An example of dogmatic is insisting that a feminist view is the one and only way to look at literature.
- of or like dogma; doctrinal
- stating opinion in an assertive or arrogant manneralso dog·mat′i·cal
Origin of dogmaticClassical Latin dogmaticus from Classical Greek dogmatikos
- Relating to, characteristic of, or resulting from dogma.
- a. Asserting or insisting upon ideas or principles, especially when unproven or unexamined, in an imperious or arrogant manner: “People in recovery groups can be dogmatic, asserting that the group's way is 'the way' or bashing other approaches” ( Anne M. Fletcher )b. Characterized by such assertion, often with an unconsidered rejection of criticism: a dogmatic adherence to a single educational model.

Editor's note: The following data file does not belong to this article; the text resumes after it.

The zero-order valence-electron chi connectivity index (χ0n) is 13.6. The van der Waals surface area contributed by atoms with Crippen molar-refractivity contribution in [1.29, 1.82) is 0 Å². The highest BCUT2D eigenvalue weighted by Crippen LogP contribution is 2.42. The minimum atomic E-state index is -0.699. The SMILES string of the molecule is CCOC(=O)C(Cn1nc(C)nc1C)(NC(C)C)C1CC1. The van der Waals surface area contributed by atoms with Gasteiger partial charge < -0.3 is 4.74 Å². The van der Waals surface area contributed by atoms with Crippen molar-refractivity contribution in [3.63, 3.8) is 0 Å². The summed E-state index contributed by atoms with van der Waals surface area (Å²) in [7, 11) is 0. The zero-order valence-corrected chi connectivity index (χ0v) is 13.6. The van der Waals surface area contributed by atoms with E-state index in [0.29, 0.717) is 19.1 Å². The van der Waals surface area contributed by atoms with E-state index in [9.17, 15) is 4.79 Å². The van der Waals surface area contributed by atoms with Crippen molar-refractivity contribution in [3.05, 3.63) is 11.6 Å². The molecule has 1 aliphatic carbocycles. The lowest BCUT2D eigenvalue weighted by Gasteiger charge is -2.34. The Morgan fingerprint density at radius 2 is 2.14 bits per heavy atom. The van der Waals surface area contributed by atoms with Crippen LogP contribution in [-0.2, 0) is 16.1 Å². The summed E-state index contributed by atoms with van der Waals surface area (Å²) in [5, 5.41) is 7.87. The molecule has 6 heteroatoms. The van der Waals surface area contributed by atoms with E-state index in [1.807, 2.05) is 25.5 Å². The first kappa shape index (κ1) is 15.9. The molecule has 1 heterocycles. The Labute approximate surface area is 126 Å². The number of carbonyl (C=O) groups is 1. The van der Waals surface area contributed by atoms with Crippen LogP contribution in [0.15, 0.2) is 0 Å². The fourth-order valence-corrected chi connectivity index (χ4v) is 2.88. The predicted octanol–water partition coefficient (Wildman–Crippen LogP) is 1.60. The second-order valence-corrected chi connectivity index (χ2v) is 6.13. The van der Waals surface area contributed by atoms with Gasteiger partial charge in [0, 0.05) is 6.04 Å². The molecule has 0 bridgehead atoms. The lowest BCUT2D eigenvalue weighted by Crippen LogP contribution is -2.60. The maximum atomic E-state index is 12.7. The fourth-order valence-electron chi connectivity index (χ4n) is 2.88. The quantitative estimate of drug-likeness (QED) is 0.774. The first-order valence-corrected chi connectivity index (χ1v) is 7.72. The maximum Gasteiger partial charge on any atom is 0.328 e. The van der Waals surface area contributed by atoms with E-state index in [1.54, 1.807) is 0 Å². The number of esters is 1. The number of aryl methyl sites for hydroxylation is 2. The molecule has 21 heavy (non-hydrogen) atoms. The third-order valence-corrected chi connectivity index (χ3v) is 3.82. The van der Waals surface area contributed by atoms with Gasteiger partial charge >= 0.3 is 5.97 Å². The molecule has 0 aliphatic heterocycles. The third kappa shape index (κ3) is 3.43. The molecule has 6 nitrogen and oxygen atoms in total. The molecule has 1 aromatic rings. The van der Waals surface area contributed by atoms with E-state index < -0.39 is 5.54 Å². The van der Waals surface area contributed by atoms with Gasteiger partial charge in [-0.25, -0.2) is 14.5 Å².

Origin of dogmaticLate Latin dogmaticus from Greek dogmatikos from dogma dogmat- belief ; see dogma .
(comparative more dogmatic, superlative most dogmatic)
From French dogmatique, from Late Latin dogmaticus, from Hellenistic Ancient Greek δογματικός (dogmatikos, “didactic”), from δόγμα (dogma, “dogma”).